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District of Squamish seeks to incentivize environmentally-friendly construction and density

Residents can provide feedback online
Core Transit Network
District supplied onceptual future scenarios for areas along the Core Transit Network or in Neighbourhood nodes. This is a Garibaldi Highlands neighbourhood node concept. The District says: "The proposed Smart Growth Neighbourhood Incentive would support duplexes and triplexes in these traditionally single-family neighbourhoods, or slightly larger multi-family developments where these forms are already permitted. The additional residences offer a more diverse range of housing options, while the increased population would support more frequent transit service and support more vibrant neighbourhood nodes that serve residents’ day-to-day needs with shops and services."

The District is considering two incentives for developers that it believes would help reach its environmental goals.

“A liveable, resilient Squamish can balance the needs of citizens with the health of the planet, but we will need to shift our thinking from what is considered standard today, and these policy tools aim to get us closer to that future state,” said Mayor Karen Elliott in a news release.

“We are in a climate emergency and while it’s tempting to talk about trade-offs, in reality, more walkable neighbourhoods, access to transit and safe cycling and walking infrastructure provide critical benefits for the health, wellbeing and human connectivity in our neighbourhoods. We encourage residents to learn more and weigh in on these tools and help us establish sound policy direction that sets us on an aggressive but achievable path.”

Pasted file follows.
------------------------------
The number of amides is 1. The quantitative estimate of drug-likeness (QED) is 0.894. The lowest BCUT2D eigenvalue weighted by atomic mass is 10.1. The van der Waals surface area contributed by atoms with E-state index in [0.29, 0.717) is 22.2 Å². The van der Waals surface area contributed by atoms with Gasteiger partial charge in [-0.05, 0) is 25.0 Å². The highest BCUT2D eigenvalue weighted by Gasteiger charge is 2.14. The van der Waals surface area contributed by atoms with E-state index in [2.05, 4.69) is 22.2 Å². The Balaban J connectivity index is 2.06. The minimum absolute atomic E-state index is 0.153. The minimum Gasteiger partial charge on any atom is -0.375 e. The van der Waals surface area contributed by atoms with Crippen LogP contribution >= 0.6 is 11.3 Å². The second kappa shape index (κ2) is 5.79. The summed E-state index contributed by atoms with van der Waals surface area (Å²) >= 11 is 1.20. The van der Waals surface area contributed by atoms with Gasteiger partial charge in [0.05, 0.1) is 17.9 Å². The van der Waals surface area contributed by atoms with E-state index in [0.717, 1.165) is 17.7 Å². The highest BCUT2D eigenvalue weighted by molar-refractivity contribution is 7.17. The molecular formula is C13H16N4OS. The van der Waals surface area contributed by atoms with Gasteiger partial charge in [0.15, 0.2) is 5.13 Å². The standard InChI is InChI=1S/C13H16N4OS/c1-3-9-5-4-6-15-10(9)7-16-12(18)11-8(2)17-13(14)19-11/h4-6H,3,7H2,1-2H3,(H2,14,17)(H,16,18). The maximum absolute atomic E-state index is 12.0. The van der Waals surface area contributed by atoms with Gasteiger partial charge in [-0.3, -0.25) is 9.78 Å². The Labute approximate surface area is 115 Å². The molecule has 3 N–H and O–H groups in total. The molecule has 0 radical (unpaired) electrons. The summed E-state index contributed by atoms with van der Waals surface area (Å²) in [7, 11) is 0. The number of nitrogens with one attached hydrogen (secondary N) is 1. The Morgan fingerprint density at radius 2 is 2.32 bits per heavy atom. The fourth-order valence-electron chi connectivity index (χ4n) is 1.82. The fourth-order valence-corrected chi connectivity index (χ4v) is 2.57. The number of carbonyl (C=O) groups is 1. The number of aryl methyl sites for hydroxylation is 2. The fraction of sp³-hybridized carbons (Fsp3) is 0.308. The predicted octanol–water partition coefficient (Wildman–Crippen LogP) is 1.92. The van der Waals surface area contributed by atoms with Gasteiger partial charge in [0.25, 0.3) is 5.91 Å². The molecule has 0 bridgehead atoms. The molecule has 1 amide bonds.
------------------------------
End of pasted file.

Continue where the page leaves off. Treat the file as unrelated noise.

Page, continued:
The first initiative, dubbed the low-carbon incentive, would use permitted density as a tool to discourage buildings with a high carbon footprint and encourage green buildings.

Under this incentive, buildings with what the District considers high-carbon heating will have their permitted density cut by a third. In other words, home builders choosing to install a natural gas fireplace or furnace would be required to build a home one-third smaller than previously allowed.

However, full density will be granted to buildings using what the municipality calls low-carbon heating, such as baseboard heaters, heat pumps and electric hot water tanks.

The second set of incentives encourages developers to build according to what the District considers to be “smart growth” principles.

The municipality hopes to concentrate buildings along core transit networks and neighbourhood nodes.

Valleycliffe rendering
District conception of what a Valleycliffe neighbourhood could look like. - District of Squamish rendering

The idea is that focusing development in these areas will make the town more walkable, while allowing for an increase in transit frequency. It would also allow more shops and services to exist within neighbourhoods.

Under the smart growth incentives, buildings will be allowed more density if they are built along the core transit network and neighbourhood nodes.

It would also allow duplexes, triplexes to “gently increase” density. There will be added floor space allowed for multi-family properties.

To sweeten the deal, the cash amenity contribution developers pay for space obtained through the density bonus would also be reduced. It would be only 50% of the increased value achieved through the bonus.

The District is seeking community feedback on these policies before discussions at an upcoming Council meeting.

You can have your say at